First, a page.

Sony Touch and Pocket Reader ebook line-up – Hands On
Sony have today been showing off their updated range of ereader devices. Both the Pocket and Touch Reader devices have been given a once-over, with revamped touchscreens on both models, as well as smaller and lighter builds. Tech Digest went hands-on with both devices this morning. Read on for our initial impressions, and scroll down for some photos of the gear.
Apart from the sizing differences (the Touch features a 6 inch display whilst the Pocket sports a 5 incher) there’s not too much to separate the two Readers. Both use e-ink optical touch screens at 800×600 resolutions, making it far easier to navigate your library than the button-heavy Kindle. Finger swipes are all that’s needed to turn pages and flick through settings, though a stylus is included with both the Touch and Pocket. Glare whilst reading in direct sunlight has also been reduced across both units, whilst contrast performance has also been improved, with sixteen levels of greyscale available.
Top of the list of new features is a rather nifty dictionary function. Double-tap any word on the devices and you’ll be brought straight to its Oxford English Dictionary definition, as well as translation dictionaries for 5 major European languages.
There’s also a new sketchbook application to go along with the note and highlighting functions. Though both the Touch and Reader are running on the same chip, we found the Touch to be a little bit more responsive when taking notes and sketching. Our input seemed instantaneous on the Touch, whilst there was a little lag when using the Pocket edition.
2GB of storage is on-board for each, enough for around 1,200 books, and the Touch edition also features memory expansion through Memory Card and SD, useful if you’re thinking of making heavy use of the MP3 and AAC playback features. PDF support has been improved with intelligent scaling now added. A single battery charge should last for around 3 weeks, or 10,000 page turns.
Sony have also smartly teamed up with Google to offer a link through the Reader website with which to download any number of the 500,000 Reader-compatible books that the search giants have digitised, giving every owner instant access to a vast personal library without having to spend a penny. Likewise, digital books can be downloaded from your local library through their websites, which will automatically return themselves once your loan period is up.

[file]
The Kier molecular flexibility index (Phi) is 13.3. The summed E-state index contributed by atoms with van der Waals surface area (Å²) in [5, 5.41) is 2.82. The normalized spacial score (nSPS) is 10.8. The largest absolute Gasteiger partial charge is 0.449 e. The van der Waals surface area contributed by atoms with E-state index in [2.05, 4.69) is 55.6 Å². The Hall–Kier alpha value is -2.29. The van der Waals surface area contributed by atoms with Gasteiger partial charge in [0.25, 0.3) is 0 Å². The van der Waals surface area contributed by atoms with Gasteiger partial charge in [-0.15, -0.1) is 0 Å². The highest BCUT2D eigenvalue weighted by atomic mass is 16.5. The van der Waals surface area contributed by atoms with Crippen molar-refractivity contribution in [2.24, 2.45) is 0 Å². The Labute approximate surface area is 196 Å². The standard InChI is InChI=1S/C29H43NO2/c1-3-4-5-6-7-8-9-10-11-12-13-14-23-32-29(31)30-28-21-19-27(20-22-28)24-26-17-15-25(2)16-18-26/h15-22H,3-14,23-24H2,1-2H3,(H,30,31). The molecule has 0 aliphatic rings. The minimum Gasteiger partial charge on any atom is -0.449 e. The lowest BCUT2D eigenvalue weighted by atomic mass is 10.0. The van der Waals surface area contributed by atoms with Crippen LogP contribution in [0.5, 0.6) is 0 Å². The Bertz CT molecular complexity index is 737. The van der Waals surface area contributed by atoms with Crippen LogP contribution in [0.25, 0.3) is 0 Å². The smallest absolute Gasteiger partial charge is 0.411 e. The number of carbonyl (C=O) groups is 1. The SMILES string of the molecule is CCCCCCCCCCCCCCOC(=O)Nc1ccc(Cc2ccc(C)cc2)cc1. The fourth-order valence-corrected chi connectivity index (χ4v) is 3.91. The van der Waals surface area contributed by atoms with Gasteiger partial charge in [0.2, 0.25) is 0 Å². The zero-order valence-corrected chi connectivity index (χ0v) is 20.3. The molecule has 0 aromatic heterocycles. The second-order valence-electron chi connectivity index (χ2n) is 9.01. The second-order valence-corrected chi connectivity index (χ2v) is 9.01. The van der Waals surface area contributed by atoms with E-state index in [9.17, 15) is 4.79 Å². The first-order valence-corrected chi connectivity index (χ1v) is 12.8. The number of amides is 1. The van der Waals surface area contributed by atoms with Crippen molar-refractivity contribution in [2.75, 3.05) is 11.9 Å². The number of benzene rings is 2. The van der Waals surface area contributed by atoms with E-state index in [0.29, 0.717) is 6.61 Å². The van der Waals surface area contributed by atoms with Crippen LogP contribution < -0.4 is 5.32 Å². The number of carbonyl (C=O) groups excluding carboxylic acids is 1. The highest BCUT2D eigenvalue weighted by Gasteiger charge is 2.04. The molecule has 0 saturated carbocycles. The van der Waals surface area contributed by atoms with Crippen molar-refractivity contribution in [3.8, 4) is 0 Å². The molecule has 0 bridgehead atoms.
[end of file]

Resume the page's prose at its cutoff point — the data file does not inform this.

Lightweight, comfortable, and most importantly, very readable, the Readers are looking pretty good. Though the Kindle’s screen may still be a little less reflective, the touchscreen controls look set to put Sony’s gear at the top of the e-reader pile.
Due in shops on September 17th, pricing has yet to be confirmed, though you’re looking at around £100 for the Pocket and £150 roughly for the Touch. We’ll have a full review soon, but for now, feast your eyes on the hands-on pics below.
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Hi, Darran, and thanks for your comments to my reply. I agree completely, I think specially if your library allows you to borrow ebooks after a while you’ll actually be making up for the difference in price against the KIndle. That’s why I opted to get a Sony PRS 505 last year and am now going to upgrade to the new prs 650. I don’t really mind if there’s no wireless connectivity on the Touch as it’s such a simple thing to move an ebook to the reader and it’s not like I often have to buy a book while I’m out at the grocery or gym where I pretty much go most of the time. It’s more important for me to have many sources of books and also, in the future, if another maker comes up with a better reader and i want to upgrade again, it would be no problem to just move my books to it as almost all other readers use the EPUB format.
In addition to your comment Chris I think another point often unnoticed is that if you buy a Kindle then you can only buy books from Amazon and the only e-Ink device you can use to read the books will be a Kindle.
For Sony which uses the Adobe DRM for EPUB there are many bookstores that sell the books, including libraries with free books to loan and there are many more devices that support Adobe DRM EPUB also allowing a move to different devices in the future.
People keep mentioning Sony’s higher price as against the Kindle, they fail to realize the Sony has a touch screen and also allows the use of the included stylus in annotating and even drawing etc as well as being able to translate words from English to several European languages. There’s also a zoom feature and it’s made of a sleek looking aluminum as against a plastic chassis of the Kindle. So you really can’t expect the same price with all these extra features. While most readers are dropping prices, Sony has chosen to up the quality and I guess it would be the higher end of ereaders which some people would go for. If you think about it, 80 dollars more is really not that much considering you get a touchscreen and will be using it for years.
Readers look great but I think they`re overpriced Sony.
Still leaning towards a Kindle but giving you time to rethink your pricing.
“Apart from the sizing differences (the Touch features a 7 inch display whilst the Pocket sports a 5 incher)”
The PRS 650 has a 6 inch display
The PRS 950 to be released later has a 7 inch display
Cheers for the spot J.M! The post has now been ammended.